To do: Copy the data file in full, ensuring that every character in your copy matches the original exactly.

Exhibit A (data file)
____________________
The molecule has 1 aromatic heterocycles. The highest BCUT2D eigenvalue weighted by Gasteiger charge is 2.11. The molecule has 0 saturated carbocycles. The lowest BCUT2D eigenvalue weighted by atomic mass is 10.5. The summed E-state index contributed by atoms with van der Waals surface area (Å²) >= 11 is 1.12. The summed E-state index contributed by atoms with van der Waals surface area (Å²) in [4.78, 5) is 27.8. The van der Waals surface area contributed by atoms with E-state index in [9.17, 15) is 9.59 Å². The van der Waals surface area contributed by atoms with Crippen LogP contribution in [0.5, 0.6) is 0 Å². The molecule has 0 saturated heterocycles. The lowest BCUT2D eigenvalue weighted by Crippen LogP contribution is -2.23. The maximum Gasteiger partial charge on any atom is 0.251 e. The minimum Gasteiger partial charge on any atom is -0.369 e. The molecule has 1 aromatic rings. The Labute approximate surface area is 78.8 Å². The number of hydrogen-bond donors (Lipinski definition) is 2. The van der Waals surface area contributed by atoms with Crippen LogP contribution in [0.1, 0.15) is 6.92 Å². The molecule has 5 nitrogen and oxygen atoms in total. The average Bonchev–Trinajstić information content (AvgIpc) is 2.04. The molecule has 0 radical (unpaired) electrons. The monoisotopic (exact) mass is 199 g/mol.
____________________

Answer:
The molecule has 1 aromatic heterocycles. The highest BCUT2D eigenvalue weighted by Gasteiger charge is 2.11. The molecule has 0 saturated carbocycles. The lowest BCUT2D eigenvalue weighted by atomic mass is 10.5. The summed E-state index contributed by atoms with van der Waals surface area (Å²) >= 11 is 1.12. The summed E-state index contributed by atoms with van der Waals surface area (Å²) in [4.78, 5) is 27.8. The van der Waals surface area contributed by atoms with E-state index in [9.17, 15) is 9.59 Å². The van der Waals surface area contributed by atoms with Crippen LogP contribution in [0.5, 0.6) is 0 Å². The molecule has 0 saturated heterocycles. The lowest BCUT2D eigenvalue weighted by Crippen LogP contribution is -2.23. The maximum Gasteiger partial charge on any atom is 0.251 e. The minimum Gasteiger partial charge on any atom is -0.369 e. The molecule has 1 aromatic rings. The Labute approximate surface area is 78.8 Å². The number of hydrogen-bond donors (Lipinski definition) is 2. The van der Waals surface area contributed by atoms with Crippen LogP contribution in [0.1, 0.15) is 6.92 Å². The molecule has 5 nitrogen and oxygen atoms in total. The average Bonchev–Trinajstić information content (AvgIpc) is 2.04. The molecule has 0 radical (unpaired) electrons. The monoisotopic (exact) mass is 199 g/mol.